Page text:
“Plight of young jobless”, Evening Standard Special report – response from ULU Vice President, Daniel Cooper

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The London newspaper, the Evening Standard, has this week (19th/20th September) started a “Special report”into the high level of joblessness amongst young people, and in particular recent graduates.

Today’s Evening Standard Front Page reads: Special report: A degree in architecture … but all I can get are menial jobs. This young Londoner (a young Londoner is pictured) spent three years getting an architecture degree — only to face a choice between menial work and joblessness. On the second day of our special report, we highlight the plight of graduates forced to clean lavatories for a living. Our investigation shows 73 young people are fighting for every graduate job. We reveal that the rate of graduate unemployment has almost doubled in the last five years, creating a climate of despair among students who are already leaving university tens of thousands of pounds in debt” .

I have put out the following press statement on behalf of students in London:

University of London (ULU) Vice President Daniel Cooper has responded to a special report in the Evening Standard on the youth unemployment crisis. He said:

“This report highlights the soul-destroying reality of mass unemployment for many young people across London. After working hard at school or university, young people are now facing the prospect of an unforeseeable period of unemployment. We must act quickly before this crisis causes even more permanent social damage.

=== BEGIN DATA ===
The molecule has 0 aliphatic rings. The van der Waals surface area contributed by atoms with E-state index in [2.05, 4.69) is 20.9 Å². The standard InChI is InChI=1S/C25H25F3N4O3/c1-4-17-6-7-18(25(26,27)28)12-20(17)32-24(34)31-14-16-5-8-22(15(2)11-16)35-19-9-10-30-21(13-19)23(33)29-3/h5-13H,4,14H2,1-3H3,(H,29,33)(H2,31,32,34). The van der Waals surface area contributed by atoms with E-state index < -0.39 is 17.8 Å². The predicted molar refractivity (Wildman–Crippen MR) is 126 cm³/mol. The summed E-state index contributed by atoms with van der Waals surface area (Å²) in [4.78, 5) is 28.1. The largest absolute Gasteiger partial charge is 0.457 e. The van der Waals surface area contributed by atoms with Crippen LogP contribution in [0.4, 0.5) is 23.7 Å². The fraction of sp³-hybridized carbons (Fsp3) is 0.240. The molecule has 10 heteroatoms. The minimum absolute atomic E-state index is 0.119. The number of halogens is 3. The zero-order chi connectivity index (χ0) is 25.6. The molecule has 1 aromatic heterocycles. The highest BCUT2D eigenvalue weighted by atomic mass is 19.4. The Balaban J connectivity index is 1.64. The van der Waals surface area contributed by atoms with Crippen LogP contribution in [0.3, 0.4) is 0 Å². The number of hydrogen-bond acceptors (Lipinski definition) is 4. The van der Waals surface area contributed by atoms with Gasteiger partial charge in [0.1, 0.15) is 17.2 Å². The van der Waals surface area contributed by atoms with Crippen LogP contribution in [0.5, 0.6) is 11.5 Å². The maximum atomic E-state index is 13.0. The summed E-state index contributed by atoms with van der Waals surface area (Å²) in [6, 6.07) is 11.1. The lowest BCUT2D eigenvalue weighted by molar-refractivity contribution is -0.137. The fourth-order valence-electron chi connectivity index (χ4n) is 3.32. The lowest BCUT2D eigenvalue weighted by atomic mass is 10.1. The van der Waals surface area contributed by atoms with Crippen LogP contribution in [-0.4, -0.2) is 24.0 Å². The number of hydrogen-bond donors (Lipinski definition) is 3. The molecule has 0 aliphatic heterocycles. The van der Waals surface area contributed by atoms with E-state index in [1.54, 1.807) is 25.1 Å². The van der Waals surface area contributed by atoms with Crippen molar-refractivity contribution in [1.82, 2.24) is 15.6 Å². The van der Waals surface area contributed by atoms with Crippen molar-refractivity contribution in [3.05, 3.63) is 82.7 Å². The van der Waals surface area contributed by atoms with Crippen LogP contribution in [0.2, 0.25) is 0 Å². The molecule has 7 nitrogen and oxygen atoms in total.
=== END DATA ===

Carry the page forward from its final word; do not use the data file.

Rather than being used for a social purpose, the skills, talents and creative potential of young people are being channelled into endless cycles of job applications for a diminishing number of vacancies, or into jobs with irregular hours, low pay and few employment rights. It should be noted that this is also an issue of race – with more than half of young black men now unemployed. In addition to this, young people are being forced to navigate a benefits system designed to place the burden of blame on job seekers themselves rather than the economic system and the politicians responsible for the situation.

The Mayor Boris Johnson’s response puts the emphasis on young peoples’ lack of skills, rather than the structural problems in the economy which the Conservative Party have done their utmost to exacerbate. This is not good enough. Students in London must unite together to demand an end to austerity and organise for a more fair, equal and sustainable society.”

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